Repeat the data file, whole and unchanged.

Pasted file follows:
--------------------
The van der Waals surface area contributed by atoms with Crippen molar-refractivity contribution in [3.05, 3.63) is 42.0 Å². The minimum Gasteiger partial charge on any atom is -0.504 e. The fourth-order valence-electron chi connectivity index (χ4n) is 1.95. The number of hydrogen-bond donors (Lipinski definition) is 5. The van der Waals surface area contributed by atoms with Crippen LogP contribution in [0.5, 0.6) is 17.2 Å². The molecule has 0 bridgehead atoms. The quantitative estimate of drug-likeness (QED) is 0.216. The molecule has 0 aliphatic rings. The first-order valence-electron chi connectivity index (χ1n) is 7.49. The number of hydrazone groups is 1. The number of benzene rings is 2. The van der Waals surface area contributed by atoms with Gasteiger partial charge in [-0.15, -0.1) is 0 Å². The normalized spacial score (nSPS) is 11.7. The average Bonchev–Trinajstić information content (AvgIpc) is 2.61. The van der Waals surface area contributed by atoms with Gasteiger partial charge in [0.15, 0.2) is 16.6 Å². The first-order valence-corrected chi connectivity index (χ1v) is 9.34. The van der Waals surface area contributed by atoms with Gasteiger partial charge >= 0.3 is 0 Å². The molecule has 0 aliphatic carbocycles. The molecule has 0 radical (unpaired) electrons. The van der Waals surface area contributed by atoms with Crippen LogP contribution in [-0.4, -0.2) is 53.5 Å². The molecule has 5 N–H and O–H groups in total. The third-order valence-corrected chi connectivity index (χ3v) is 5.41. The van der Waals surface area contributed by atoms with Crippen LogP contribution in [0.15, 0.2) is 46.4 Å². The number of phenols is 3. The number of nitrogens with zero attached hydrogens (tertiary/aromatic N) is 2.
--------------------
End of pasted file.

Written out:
The van der Waals surface area contributed by atoms with Crippen molar-refractivity contribution in [3.05, 3.63) is 42.0 Å². The minimum Gasteiger partial charge on any atom is -0.504 e. The fourth-order valence-electron chi connectivity index (χ4n) is 1.95. The number of hydrogen-bond donors (Lipinski definition) is 5. The van der Waals surface area contributed by atoms with Crippen LogP contribution in [0.5, 0.6) is 17.2 Å². The molecule has 0 bridgehead atoms. The quantitative estimate of drug-likeness (QED) is 0.216. The molecule has 0 aliphatic rings. The first-order valence-electron chi connectivity index (χ1n) is 7.49. The number of hydrazone groups is 1. The number of benzene rings is 2. The van der Waals surface area contributed by atoms with Gasteiger partial charge in [-0.15, -0.1) is 0 Å². The normalized spacial score (nSPS) is 11.7. The average Bonchev–Trinajstić information content (AvgIpc) is 2.61. The van der Waals surface area contributed by atoms with Gasteiger partial charge in [0.15, 0.2) is 16.6 Å². The first-order valence-corrected chi connectivity index (χ1v) is 9.34. The van der Waals surface area contributed by atoms with Gasteiger partial charge >= 0.3 is 0 Å². The molecule has 0 aliphatic carbocycles. The molecule has 0 radical (unpaired) electrons. The van der Waals surface area contributed by atoms with Crippen LogP contribution in [-0.4, -0.2) is 53.5 Å². The molecule has 5 N–H and O–H groups in total. The third-order valence-corrected chi connectivity index (χ3v) is 5.41. The van der Waals surface area contributed by atoms with Crippen LogP contribution in [0.15, 0.2) is 46.4 Å². The number of phenols is 3. The number of nitrogens with zero attached hydrogens (tertiary/aromatic N) is 2.